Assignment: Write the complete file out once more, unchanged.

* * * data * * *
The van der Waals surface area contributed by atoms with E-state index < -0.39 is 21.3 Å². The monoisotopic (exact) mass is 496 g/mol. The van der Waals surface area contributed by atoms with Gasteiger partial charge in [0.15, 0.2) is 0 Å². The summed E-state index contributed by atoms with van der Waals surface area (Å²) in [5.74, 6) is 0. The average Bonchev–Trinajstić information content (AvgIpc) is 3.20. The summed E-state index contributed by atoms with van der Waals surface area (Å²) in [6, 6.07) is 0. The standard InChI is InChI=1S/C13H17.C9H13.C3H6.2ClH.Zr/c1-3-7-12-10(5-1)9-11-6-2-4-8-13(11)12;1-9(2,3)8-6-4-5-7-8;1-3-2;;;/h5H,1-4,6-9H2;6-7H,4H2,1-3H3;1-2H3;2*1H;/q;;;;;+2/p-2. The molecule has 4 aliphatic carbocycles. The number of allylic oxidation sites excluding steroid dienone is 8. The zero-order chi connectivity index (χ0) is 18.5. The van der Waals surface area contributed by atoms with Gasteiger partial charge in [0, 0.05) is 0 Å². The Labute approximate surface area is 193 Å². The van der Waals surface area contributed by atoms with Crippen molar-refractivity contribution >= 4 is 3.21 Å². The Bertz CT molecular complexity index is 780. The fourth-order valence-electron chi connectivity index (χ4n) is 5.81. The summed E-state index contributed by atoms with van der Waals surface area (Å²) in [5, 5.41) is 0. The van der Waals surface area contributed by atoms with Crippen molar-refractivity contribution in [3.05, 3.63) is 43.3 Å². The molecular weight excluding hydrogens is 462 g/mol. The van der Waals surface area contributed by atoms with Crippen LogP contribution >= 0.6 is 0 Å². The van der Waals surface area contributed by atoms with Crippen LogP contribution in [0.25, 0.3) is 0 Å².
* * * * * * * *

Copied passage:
The van der Waals surface area contributed by atoms with E-state index < -0.39 is 21.3 Å². The monoisotopic (exact) mass is 496 g/mol. The van der Waals surface area contributed by atoms with Gasteiger partial charge in [0.15, 0.2) is 0 Å². The summed E-state index contributed by atoms with van der Waals surface area (Å²) in [5.74, 6) is 0. The average Bonchev–Trinajstić information content (AvgIpc) is 3.20. The summed E-state index contributed by atoms with van der Waals surface area (Å²) in [6, 6.07) is 0. The standard InChI is InChI=1S/C13H17.C9H13.C3H6.2ClH.Zr/c1-3-7-12-10(5-1)9-11-6-2-4-8-13(11)12;1-9(2,3)8-6-4-5-7-8;1-3-2;;;/h5H,1-4,6-9H2;6-7H,4H2,1-3H3;1-2H3;2*1H;/q;;;;;+2/p-2. The molecule has 4 aliphatic carbocycles. The number of allylic oxidation sites excluding steroid dienone is 8. The zero-order chi connectivity index (χ0) is 18.5. The van der Waals surface area contributed by atoms with Gasteiger partial charge in [0, 0.05) is 0 Å². The Labute approximate surface area is 193 Å². The van der Waals surface area contributed by atoms with Crippen molar-refractivity contribution >= 4 is 3.21 Å². The Bertz CT molecular complexity index is 780. The fourth-order valence-electron chi connectivity index (χ4n) is 5.81. The summed E-state index contributed by atoms with van der Waals surface area (Å²) in [5, 5.41) is 0. The van der Waals surface area contributed by atoms with Crippen molar-refractivity contribution in [3.05, 3.63) is 43.3 Å². The molecular weight excluding hydrogens is 462 g/mol. The van der Waals surface area contributed by atoms with Crippen LogP contribution >= 0.6 is 0 Å². The van der Waals surface area contributed by atoms with Crippen LogP contribution in [0.25, 0.3) is 0 Å².